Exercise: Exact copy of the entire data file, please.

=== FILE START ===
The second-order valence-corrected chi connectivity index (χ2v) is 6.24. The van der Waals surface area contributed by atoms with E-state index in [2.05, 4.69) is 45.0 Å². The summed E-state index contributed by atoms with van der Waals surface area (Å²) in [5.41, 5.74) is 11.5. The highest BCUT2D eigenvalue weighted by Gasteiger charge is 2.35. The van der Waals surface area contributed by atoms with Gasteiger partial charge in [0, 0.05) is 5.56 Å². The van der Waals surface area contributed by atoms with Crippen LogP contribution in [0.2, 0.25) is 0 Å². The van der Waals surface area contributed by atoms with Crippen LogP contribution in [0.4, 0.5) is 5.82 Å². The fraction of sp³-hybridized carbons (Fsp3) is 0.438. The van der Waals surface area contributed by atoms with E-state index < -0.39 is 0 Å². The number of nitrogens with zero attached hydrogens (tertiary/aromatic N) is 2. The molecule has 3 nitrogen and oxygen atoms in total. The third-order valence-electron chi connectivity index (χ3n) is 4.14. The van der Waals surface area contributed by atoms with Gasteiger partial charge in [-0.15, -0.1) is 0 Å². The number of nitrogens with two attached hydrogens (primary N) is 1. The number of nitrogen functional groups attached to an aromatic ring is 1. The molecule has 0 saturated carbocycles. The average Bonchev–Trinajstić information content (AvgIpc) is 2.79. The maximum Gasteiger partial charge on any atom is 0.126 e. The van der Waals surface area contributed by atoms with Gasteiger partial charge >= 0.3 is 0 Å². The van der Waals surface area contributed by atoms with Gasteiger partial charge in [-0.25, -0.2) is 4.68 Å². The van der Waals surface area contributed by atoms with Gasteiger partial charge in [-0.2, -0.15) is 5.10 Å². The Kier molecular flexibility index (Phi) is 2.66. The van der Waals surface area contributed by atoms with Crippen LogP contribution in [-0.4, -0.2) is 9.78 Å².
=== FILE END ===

The second-order valence-corrected chi connectivity index (χ2v) is 6.24. The van der Waals surface area contributed by atoms with E-state index in [2.05, 4.69) is 45.0 Å². The summed E-state index contributed by atoms with van der Waals surface area (Å²) in [5.41, 5.74) is 11.5. The highest BCUT2D eigenvalue weighted by Gasteiger charge is 2.35. The van der Waals surface area contributed by atoms with Gasteiger partial charge in [0, 0.05) is 5.56 Å². The van der Waals surface area contributed by atoms with Crippen LogP contribution in [0.2, 0.25) is 0 Å². The van der Waals surface area contributed by atoms with Crippen LogP contribution in [0.4, 0.5) is 5.82 Å². The fraction of sp³-hybridized carbons (Fsp3) is 0.438. The van der Waals surface area contributed by atoms with E-state index < -0.39 is 0 Å². The number of nitrogens with zero attached hydrogens (tertiary/aromatic N) is 2. The molecule has 3 nitrogen and oxygen atoms in total. The third-order valence-electron chi connectivity index (χ3n) is 4.14. The van der Waals surface area contributed by atoms with Gasteiger partial charge in [-0.15, -0.1) is 0 Å². The number of nitrogens with two attached hydrogens (primary N) is 1. The number of nitrogen functional groups attached to an aromatic ring is 1. The molecule has 0 saturated carbocycles. The average Bonchev–Trinajstić information content (AvgIpc) is 2.79. The maximum Gasteiger partial charge on any atom is 0.126 e. The van der Waals surface area contributed by atoms with Gasteiger partial charge >= 0.3 is 0 Å². The van der Waals surface area contributed by atoms with Gasteiger partial charge in [-0.25, -0.2) is 4.68 Å². The van der Waals surface area contributed by atoms with Gasteiger partial charge in [-0.2, -0.15) is 5.10 Å². The Kier molecular flexibility index (Phi) is 2.66. The van der Waals surface area contributed by atoms with Crippen LogP contribution in [-0.4, -0.2) is 9.78 Å².